The breakdown of a relationship between a British national and a non-EEA individual can cause severe immigration issues. You should always bear in mind that your Spouse or Partner Visa is linked to your marital status. If your relationship with your British partner comes to an end, so does your eligibility to stay in the UK.
However, this does not mean that you need to leave the UK immediately. You can stay in the country as long as you switch to another visa route. Based on your personal situation, there are different immigration options available to both EU and non-EU citizens looking to remain in the country.
Staying in the UK after divorce: what to do?
Inform the Home Office
The end of a relationship may be stressful. Besides, you need to consider how this is going to affect your immigration status. The first thing you must do is to inform the Home Office as soon as possible. If you fail to do this, you may face severe consequences, including removal or deportation.
Once you submit your change of status to the Home Office, you will receive further instructions. In the majority of cases, you will be asked to leave the country or to apply for a different type of visa within a given timeframe.
Investigate your visa options after your Spouse Visa curtailment
After three years of being married to a British citizen or settled person, you may be eligible to apply for Indefinite Leave to Remain. This status allows you to live in the UK free from immigration control and, eventually, apply for British Citizenship.
How to settle in the UK after a divorce?
Retained Right of Residence
You can apply to remain in the UK after your divorce if you can prove that you have been married to an EEA national for at least three years. In addition, you and your partner must have both lived in the UK for at least twelve months.
During this time in the country, your partner must have exercised Treaty Rights, meaning that he or she must have worked, studied or had full medical health care insurance for at least three years.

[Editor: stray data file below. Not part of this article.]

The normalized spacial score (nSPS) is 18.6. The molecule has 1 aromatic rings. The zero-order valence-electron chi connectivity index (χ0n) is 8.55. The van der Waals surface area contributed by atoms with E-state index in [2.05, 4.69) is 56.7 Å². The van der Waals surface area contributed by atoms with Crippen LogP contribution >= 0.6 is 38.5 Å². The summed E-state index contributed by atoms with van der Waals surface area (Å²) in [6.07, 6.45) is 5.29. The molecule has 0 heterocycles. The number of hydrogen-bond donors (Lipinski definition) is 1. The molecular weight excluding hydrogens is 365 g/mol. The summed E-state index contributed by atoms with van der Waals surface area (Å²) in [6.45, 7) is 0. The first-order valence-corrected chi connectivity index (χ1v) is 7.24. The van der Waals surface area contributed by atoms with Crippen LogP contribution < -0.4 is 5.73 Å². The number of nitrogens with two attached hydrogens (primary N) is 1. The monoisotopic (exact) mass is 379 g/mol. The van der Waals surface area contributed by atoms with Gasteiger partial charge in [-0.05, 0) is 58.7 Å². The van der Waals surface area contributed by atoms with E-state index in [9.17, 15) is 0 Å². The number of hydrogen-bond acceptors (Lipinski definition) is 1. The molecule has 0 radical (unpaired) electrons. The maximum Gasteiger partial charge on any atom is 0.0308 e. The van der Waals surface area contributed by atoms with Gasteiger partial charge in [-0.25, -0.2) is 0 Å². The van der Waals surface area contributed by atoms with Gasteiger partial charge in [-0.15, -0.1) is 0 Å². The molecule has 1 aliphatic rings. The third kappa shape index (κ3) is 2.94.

An application of this kind needs an extensive portfolio of supporting documents. This includes your partner’s records, such as bank statements, payslips and evidence of joint cohabitation. If you are unable to gather all the relevant documents from your ex-spouse, you must write a letter to the Home Office detailing all the information in your possession.
The Parent Route
If you have children in the UK who are under the age of 18 and are British citizens or settled persons, you may follow the parent route. If you qualify for this immigration path, you can stay in the UK for an additional period of two years and a half. You can then apply for an extension of this status until your children turn 18.
Switching to a Work Visa
If you are currently employed, you can remain in the UK through your employer’s sponsorship. However, this certificate can only be issued if your company meet specific conditions.
If your application is approved, you will get a new immigration status. This will depend on your job. In other words, if your employment terminates, you will be subjected to a Tier 2 Visa curtailment.
The Long Residence Route
You can apply for ILR after ten years of lawful residence in the UK on any valid UK Visa. You will be required to provide extensive evidence of each year that you have spent in the UK, including the immigration status that you have held for all this time.
Spouse Visa curtailment under exceptional circumstances
The Home Office may grant the right to stay in the UK after a divorce to those who fall into specific categories. You may be eligible if:
- You have no connection with your home country, such as family or cultural ties;
- You are aged between 18 and 24 years, and you have spent half your life or more in the UK.
What happens if you are a victim of domestic violence?
If you are a victim of domestic violence, you should not be afraid to put an end to an abusive relationship and lose your immigration status. In fact, if you inform the authorities of your situation, you may have the opportunity to apply for ILR and settle in the UK, regardless of how long you have been on your Spouse Visa.